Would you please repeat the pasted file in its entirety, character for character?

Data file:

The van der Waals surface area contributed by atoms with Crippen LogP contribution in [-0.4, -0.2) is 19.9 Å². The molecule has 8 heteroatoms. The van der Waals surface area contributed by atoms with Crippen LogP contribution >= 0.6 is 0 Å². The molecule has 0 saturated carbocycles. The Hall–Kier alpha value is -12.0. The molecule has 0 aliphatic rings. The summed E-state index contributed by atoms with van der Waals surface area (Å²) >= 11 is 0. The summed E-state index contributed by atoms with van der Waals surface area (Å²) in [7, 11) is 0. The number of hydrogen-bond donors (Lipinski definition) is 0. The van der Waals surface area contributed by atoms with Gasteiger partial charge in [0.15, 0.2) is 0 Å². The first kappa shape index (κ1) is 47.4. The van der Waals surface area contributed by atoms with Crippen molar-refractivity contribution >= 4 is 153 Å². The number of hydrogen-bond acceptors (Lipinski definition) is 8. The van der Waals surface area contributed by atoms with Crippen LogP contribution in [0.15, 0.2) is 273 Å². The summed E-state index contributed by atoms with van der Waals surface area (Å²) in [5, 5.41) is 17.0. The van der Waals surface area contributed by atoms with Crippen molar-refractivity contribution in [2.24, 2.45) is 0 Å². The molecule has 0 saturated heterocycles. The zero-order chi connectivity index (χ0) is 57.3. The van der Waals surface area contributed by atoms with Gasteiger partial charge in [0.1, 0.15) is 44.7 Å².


The van der Waals surface area contributed by atoms with Crippen LogP contribution in [-0.4, -0.2) is 19.9 Å². The molecule has 8 heteroatoms. The van der Waals surface area contributed by atoms with Crippen LogP contribution >= 0.6 is 0 Å². The molecule has 0 saturated carbocycles. The Hall–Kier alpha value is -12.0. The molecule has 0 aliphatic rings. The summed E-state index contributed by atoms with van der Waals surface area (Å²) >= 11 is 0. The summed E-state index contributed by atoms with van der Waals surface area (Å²) in [7, 11) is 0. The number of hydrogen-bond donors (Lipinski definition) is 0. The van der Waals surface area contributed by atoms with Gasteiger partial charge in [0.15, 0.2) is 0 Å². The first kappa shape index (κ1) is 47.4. The van der Waals surface area contributed by atoms with Crippen molar-refractivity contribution >= 4 is 153 Å². The number of hydrogen-bond acceptors (Lipinski definition) is 8. The van der Waals surface area contributed by atoms with Crippen LogP contribution in [0.15, 0.2) is 273 Å². The summed E-state index contributed by atoms with van der Waals surface area (Å²) in [5, 5.41) is 17.0. The van der Waals surface area contributed by atoms with Crippen molar-refractivity contribution in [2.24, 2.45) is 0 Å². The molecule has 0 saturated heterocycles. The zero-order chi connectivity index (χ0) is 57.3. The van der Waals surface area contributed by atoms with Gasteiger partial charge in [0.1, 0.15) is 44.7 Å².